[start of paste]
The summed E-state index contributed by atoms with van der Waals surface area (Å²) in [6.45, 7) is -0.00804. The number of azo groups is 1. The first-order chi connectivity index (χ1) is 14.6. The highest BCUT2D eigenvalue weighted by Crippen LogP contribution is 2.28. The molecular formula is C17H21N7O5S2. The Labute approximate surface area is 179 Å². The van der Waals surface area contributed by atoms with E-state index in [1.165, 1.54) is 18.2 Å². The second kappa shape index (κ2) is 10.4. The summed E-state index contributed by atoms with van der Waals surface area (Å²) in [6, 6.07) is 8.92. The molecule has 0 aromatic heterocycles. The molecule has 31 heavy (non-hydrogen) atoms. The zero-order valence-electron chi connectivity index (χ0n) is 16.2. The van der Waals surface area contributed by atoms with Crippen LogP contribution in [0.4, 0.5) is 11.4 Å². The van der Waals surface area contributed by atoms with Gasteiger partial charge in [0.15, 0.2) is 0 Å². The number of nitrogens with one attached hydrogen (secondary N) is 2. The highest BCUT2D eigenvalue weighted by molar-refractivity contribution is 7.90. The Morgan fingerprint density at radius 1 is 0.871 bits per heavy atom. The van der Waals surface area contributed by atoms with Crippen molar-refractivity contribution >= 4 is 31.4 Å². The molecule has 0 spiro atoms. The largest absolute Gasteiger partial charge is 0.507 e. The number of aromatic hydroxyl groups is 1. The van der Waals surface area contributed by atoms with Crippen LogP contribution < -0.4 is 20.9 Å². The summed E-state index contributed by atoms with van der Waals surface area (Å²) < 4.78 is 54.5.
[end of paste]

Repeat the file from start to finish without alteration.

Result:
The summed E-state index contributed by atoms with van der Waals surface area (Å²) in [6.45, 7) is -0.00804. The number of azo groups is 1. The first-order chi connectivity index (χ1) is 14.6. The highest BCUT2D eigenvalue weighted by Crippen LogP contribution is 2.28. The molecular formula is C17H21N7O5S2. The Labute approximate surface area is 179 Å². The van der Waals surface area contributed by atoms with E-state index in [1.165, 1.54) is 18.2 Å². The second kappa shape index (κ2) is 10.4. The summed E-state index contributed by atoms with van der Waals surface area (Å²) in [6, 6.07) is 8.92. The molecule has 0 aromatic heterocycles. The molecule has 31 heavy (non-hydrogen) atoms. The zero-order valence-electron chi connectivity index (χ0n) is 16.2. The van der Waals surface area contributed by atoms with Crippen LogP contribution in [0.4, 0.5) is 11.4 Å². The van der Waals surface area contributed by atoms with Gasteiger partial charge in [0.15, 0.2) is 0 Å². The number of nitrogens with one attached hydrogen (secondary N) is 2. The highest BCUT2D eigenvalue weighted by molar-refractivity contribution is 7.90. The Morgan fingerprint density at radius 1 is 0.871 bits per heavy atom. The van der Waals surface area contributed by atoms with Crippen molar-refractivity contribution >= 4 is 31.4 Å². The molecule has 0 spiro atoms. The largest absolute Gasteiger partial charge is 0.507 e. The number of aromatic hydroxyl groups is 1. The van der Waals surface area contributed by atoms with Crippen LogP contribution < -0.4 is 20.9 Å². The summed E-state index contributed by atoms with van der Waals surface area (Å²) < 4.78 is 54.5.